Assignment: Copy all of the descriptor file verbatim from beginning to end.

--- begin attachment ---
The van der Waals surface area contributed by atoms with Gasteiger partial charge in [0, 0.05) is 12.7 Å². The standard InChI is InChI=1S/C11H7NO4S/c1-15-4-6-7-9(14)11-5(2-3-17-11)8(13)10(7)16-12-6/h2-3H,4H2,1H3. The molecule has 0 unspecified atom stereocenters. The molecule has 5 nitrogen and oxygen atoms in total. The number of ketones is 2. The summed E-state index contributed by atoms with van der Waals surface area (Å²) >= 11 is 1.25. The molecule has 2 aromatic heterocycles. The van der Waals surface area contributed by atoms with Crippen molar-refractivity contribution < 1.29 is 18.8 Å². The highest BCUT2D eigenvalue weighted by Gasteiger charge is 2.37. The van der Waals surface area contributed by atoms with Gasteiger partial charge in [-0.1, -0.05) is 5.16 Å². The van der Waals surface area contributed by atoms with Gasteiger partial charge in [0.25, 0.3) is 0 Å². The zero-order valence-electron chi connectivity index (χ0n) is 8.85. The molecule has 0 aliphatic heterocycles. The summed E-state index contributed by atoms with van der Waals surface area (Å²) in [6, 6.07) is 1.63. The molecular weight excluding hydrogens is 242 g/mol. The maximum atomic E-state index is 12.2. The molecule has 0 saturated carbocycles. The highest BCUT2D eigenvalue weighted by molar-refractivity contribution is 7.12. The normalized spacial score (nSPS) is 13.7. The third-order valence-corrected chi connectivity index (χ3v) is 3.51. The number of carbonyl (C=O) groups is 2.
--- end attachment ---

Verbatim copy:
The van der Waals surface area contributed by atoms with Gasteiger partial charge in [0, 0.05) is 12.7 Å². The standard InChI is InChI=1S/C11H7NO4S/c1-15-4-6-7-9(14)11-5(2-3-17-11)8(13)10(7)16-12-6/h2-3H,4H2,1H3. The molecule has 0 unspecified atom stereocenters. The molecule has 5 nitrogen and oxygen atoms in total. The number of ketones is 2. The summed E-state index contributed by atoms with van der Waals surface area (Å²) >= 11 is 1.25. The molecule has 2 aromatic heterocycles. The van der Waals surface area contributed by atoms with Crippen molar-refractivity contribution < 1.29 is 18.8 Å². The highest BCUT2D eigenvalue weighted by Gasteiger charge is 2.37. The van der Waals surface area contributed by atoms with Gasteiger partial charge in [-0.1, -0.05) is 5.16 Å². The van der Waals surface area contributed by atoms with Gasteiger partial charge in [0.25, 0.3) is 0 Å². The zero-order valence-electron chi connectivity index (χ0n) is 8.85. The molecule has 0 aliphatic heterocycles. The summed E-state index contributed by atoms with van der Waals surface area (Å²) in [6, 6.07) is 1.63. The molecular weight excluding hydrogens is 242 g/mol. The maximum atomic E-state index is 12.2. The molecule has 0 saturated carbocycles. The highest BCUT2D eigenvalue weighted by molar-refractivity contribution is 7.12. The normalized spacial score (nSPS) is 13.7. The third-order valence-corrected chi connectivity index (χ3v) is 3.51. The number of carbonyl (C=O) groups is 2.